My Christmas chocolate-buying guide

buying festive chocolates is a skill

Who needs a chocolate buying guide?

I never used to buy Christmas Chocolates. Apart from selection boxes for children’s stockings, I’d just have the usual odds and ends in the sweetie tin in the cupboard. But other people’s bowls of lifestyle-magazine-perfect wrapped sweets must have lodged in my mind and created one of those goals in life I never knew I had. Until that was, I found myself in the trolley-packed sweets aisle of Waitrose last Christmas. Swept along by other shoppers’ enthusiasm for the 2-for-1 limited-time offer on all the boxed sweets, I bought 2 boxes, as I detailed in my confessional blog piece last January.

I felt pretty smug to have proper chocolates in the house for Christmas, but as my last-year blog tells, it didn’t end well. It was me who ate the whole two boxes and I got little pleasure from them.

So I resolved to chocolate-shop more wisely this year, and in case you’re as much of a novice as I was this time last year, or you’re in a Christmas chocolate rut and your buying skills need a re-fresh, here’s a quick summary of what I learned and how it has worked out this year.

Lessons from last year

To bring you up to speed on the lessons from last year, I decided to

  • Put the date to buy this Christmas’s chocolates in the diary for December 2018 and on that day, choose the chocolates people will really want
  • Freeze the leftover chocolates once the festive season is finished
  • Have some vegetable-only meals over Christmas and new year to balance the chocolate eating

Progress report and new lessons learned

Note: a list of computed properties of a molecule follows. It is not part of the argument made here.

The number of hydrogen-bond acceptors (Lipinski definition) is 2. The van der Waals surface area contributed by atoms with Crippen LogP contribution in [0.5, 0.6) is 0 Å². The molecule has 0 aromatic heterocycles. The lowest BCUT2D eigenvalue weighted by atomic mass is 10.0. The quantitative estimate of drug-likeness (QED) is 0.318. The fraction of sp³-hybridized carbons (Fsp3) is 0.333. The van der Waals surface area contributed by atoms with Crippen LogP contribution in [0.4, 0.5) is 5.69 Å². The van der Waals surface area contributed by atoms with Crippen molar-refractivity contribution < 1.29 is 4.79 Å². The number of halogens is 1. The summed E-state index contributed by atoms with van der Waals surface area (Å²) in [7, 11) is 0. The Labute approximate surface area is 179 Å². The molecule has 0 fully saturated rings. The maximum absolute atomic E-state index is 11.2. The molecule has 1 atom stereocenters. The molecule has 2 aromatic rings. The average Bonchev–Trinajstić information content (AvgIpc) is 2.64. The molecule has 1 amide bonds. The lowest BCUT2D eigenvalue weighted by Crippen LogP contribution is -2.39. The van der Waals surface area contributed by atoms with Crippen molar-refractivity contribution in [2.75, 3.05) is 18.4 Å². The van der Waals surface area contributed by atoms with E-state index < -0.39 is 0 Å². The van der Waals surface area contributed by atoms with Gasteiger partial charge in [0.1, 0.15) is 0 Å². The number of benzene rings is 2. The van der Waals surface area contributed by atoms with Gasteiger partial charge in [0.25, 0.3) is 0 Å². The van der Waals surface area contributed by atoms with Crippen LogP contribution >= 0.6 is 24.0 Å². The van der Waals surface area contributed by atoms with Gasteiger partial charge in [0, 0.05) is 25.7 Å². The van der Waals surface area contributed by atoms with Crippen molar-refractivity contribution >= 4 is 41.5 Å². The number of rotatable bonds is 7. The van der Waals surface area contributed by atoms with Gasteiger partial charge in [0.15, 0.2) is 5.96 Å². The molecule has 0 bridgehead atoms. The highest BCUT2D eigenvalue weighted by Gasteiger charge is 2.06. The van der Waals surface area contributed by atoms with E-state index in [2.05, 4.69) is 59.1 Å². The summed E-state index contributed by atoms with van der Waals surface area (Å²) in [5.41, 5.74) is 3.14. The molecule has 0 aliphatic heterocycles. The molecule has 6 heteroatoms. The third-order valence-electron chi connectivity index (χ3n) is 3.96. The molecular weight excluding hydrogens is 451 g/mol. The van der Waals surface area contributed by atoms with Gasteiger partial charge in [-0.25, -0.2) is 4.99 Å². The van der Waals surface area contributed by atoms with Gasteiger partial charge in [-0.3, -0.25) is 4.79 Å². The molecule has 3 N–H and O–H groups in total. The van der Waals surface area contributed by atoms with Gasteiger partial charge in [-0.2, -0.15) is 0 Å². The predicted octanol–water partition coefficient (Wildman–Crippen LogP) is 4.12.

A key lesson from last year was to buy only my very favourites and to plan when to shop rather than buying on spec. True to my word, I put “Buy fabulous Christmas chocolates” in my diary. The planning was a huge success in terms of how much pleasure I got from it. I kept seeing “buy fabulous Christmas chocolates” written in for December 16th and the anticipation of a purposeful trip to Thornton’s was repeatedly joyful. When I got there (a week earlier than planned, but no matter), there was a huge “Buy 2 Get 3rd Free” offer on, so I flexed my self-discipline muscles and went to work studying the boxes’ contents. Although Thornton’s Continental has a special place in my mind’s “blissful things” file, I’ve never actually bought a box for home-use and I didn’t really know what was in it apart from a couple of real favourites.

To cut to the chase, I discovered that my very favourite Thornton’s chocolates now come in bags of a single type – like Quality Street have done with the purple and orange ones – so that’s what I went for. My two favourite centres. Then (because so far this was really only me catered for) I went off to the newsagent’s to fill in the gaps with Heroes and Terry’s chocolate orange, then on to M&S for a bar of dark chocolate. The 3-for-2 thing in Thornton’s (for anyone who’s really paying attention) meant I came away with three, and my plan is for the third to go to the local food bank collection.

It was great fun and I’m enjoying the thought of how nice those chocolates will be, come Christmas day. Which means more pleasure – my number one thing with food.

A chocolate shopping trip will be an annual event from now on.

Here’s my guide:

  1. Plan when you’re going to go chocolate buying. Write it in your diary and enjoy the anticipation
  2. Choose your favourite place to shop
  3. Be open-minded about what might turn out to be the most fabulous thing available
  4. Don’t fall for BOGOF or 3-for-2 offers unless you’re happy to give the extra unintended chocolates away or put them in the freezer
  5. Freeze what’s left by the time your festive season is finished
  6. Enjoy some vegetable-only meals over the festive season, choosing your favourite vegetable and perhaps a favourite sauce. I’ve written on this before here. I love these veg-only meals so much that they are now a regular feature of how I eat year-round.

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